At the event, held at the President’s Residence in Jerusalem, Rivlin told Curr that despite “differences of opinions, as friends, we can agree to disagree.” Conscious of Wellington’s intentions at the UN, the president asked the incoming ambassador to tell his government that peace “will be possible only through direct negotiations and not through unilateral moves on the part of our neighbours the Palestinians.” Curr, who is based in Turkey, spoke of the “very deep relationship between our two peoples,” and the great cooperation between the countries. “We don’t always see things exactly the same way in this region,” he added, “but our approach has always been to listen to our friends and learn and understand their concerns.” 

It is a little known fact that New Zealand actually has some success to show in peacemaking: In 1997, it brokered a peace agreement with leaders from Papua New Guinea and Bougainville. Nearly 20 years later, in 2015, Wellington forges ahead into far more remote, and infinitely more complicated waters.

Source: Times of Israel

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Jews all over the world embrace the custom of blowing the shofar (Ram’s Horn). Numerous times throughout the Bible do we see the Ram’s horn brought into use and each time has a different purpose and symbolism. The symbolism behind the shofar first appears during the binding of Isaac in Genesis 22:13. “Abraham looked up and there in a thicket he saw a ram caught by its horns. He went over and took the ram and sacrificed it as a burnt offering instead of his son.” It is interesting to note that the first time the Hebrew word for ‘love’ appears in the Bible is in relation to a father having to sacrifice his son who he loves (Genesis 22:2). The idea of sacrifice and love, and sacrificing for love, has been intertwined ever since.

The shofar is also used to herald God’s presence, as it states in Exodus 19:16 when the Jewish Nation received the 10 Commandments: “On the morning of the third day there was thunder and lightning, with a thick cloud over the mountain, and a very loud trumpet blast. Everyone in the camp trembled.” Aside from awakening the nation, the shofar is also used to signal the start of the High Holidays for the Jewish nation (Leviticus 23:24, 25:9 and Numbers 29:1). The shofar is used as an instrument of spiritual warfare,(Numbers 10:9): “And when you go to war against the adversary who oppresses you, then you shall sound an alarm with the trumpets, that you may be remembered before the Lord your God, and you shall be saved from your enemies.”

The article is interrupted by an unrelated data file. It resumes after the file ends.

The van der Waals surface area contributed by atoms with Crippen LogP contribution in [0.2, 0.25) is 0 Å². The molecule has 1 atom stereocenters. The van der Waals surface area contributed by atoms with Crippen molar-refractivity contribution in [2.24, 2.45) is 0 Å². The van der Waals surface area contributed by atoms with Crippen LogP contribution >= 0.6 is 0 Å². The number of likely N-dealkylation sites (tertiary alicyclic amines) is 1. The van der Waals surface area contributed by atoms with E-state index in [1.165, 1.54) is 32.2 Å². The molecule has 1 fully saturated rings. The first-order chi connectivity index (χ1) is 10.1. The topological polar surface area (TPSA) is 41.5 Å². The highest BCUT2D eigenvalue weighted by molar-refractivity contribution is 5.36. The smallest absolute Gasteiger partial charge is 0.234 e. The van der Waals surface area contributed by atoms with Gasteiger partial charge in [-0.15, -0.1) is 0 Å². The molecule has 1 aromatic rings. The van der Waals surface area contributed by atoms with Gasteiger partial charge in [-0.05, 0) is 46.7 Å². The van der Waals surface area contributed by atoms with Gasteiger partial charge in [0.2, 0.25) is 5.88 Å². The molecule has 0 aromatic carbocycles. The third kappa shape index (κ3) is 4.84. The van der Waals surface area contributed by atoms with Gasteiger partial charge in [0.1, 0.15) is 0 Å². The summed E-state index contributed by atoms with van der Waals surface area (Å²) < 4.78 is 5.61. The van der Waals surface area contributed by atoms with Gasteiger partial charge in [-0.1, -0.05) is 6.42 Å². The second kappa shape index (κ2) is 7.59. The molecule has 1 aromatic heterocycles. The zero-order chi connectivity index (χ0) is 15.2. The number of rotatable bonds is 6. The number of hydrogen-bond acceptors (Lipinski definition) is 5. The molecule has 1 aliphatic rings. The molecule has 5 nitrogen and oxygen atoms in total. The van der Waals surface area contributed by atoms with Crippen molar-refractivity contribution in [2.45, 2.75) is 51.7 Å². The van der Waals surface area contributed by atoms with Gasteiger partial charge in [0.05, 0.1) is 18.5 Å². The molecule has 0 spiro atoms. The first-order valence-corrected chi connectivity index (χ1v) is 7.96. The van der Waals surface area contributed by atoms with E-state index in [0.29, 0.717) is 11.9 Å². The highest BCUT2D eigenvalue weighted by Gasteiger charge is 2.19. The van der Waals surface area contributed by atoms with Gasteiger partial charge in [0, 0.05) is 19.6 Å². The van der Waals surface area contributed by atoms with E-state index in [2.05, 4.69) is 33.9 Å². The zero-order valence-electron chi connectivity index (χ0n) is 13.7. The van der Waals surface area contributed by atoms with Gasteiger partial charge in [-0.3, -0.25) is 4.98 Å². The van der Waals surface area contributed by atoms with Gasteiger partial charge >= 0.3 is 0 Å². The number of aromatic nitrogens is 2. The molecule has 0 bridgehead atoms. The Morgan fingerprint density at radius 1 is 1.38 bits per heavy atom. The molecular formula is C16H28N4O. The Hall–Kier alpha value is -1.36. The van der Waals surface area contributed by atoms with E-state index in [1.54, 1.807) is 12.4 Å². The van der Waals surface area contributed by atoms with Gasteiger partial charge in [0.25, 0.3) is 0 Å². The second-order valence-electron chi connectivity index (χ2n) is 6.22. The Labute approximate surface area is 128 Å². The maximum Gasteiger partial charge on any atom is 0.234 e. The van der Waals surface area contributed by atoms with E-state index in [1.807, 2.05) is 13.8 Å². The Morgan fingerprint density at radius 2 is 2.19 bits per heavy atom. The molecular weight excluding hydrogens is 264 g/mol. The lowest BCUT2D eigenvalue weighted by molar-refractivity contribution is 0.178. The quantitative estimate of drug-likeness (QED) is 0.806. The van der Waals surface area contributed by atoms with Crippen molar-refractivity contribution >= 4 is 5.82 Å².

Aside from these purposes the shofar was used to sound alarms for the camp of Israel (Numbers 10:5-6, Ezekiel 33:3), to convene assemblies, announce the new moon and the Jubilee, herald messages and to coronate kings. The shofar was also used in the Temple service (2 Chronicles 15:14, Psalm 47:6, 89:16, 150:5) and when the Ark of the Covenant was returned to the Jewish Temple (1 Samuel 4:5, 2 Samuel 6:15).  But what is this instrument of many hats that is seemingly present in almost every Jewish public ceremony? On the High Holidays it is Jewish belief that all of mankind comes before God for judgment and to be inscribed either in the ‘book of life’ or the ‘book of death’.


The shofar is meant at its very core to spiritually awaken those who hear the sound and help them realize that they should be the ones weeping before God either in jubilation or in trepidation. Certainly this is a time for trepidation and introspection, and the shofar is sounded for a month leading up to the awe-filled day. During its sounding we try to incorporate in our thoughts all of the different elements that the shofar represents: love, sacrifice, the glory of God, Kingship, independence, freedom, worship, independence, existential threats, the conquering of enemies, and the thrill of victory together with the threat of defeat.

Source: Intercessors Network

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Thirty years ago I visited an oil rig at Atlit, just south of Haifa. It had been erected by an American Christian company whose CEO, citing a peculiar interpretation of a biblical promise to the Tribe of Asher (Deut. 33:24), was certain he’d find huge quantities of oil beneath the western border of that tribes ancient territory. The company ended up losing millions of dollars. But just 15 years later, Israel discovered vast natural gas fields a mere 50 miles west of Atlit in the depths of the Mediterranean, suggesting that these Christian dreamers weren’t terribly far off the mark by believing God would bless Israel with significant amounts of fossil fuels.

Thirty-five trillion cubic feet of gas worth some US $500 billion has been found in Israel’s “economic waters,” with the Leviathan field being by far the largest. To give some kind of reference point, Israel’s national expenditures for 2013 totalled USD $114 billion. Theoretically experts say, these gas fields can shave 25% off Israel’s annual national budget for the next 25 years. More importantly than covering the national budget is the fact that, for the first time in history, Israel has the opportunity to become energy-independent, as well as a major exporter of natural gas. Reluctant as Jerusalem is to publicly discuss the gas fields, and even as the companies involved shovel off as much of the profits as possible, Israel is already benefiting from the discovery.

Source: Tsvi Sadan-Commentary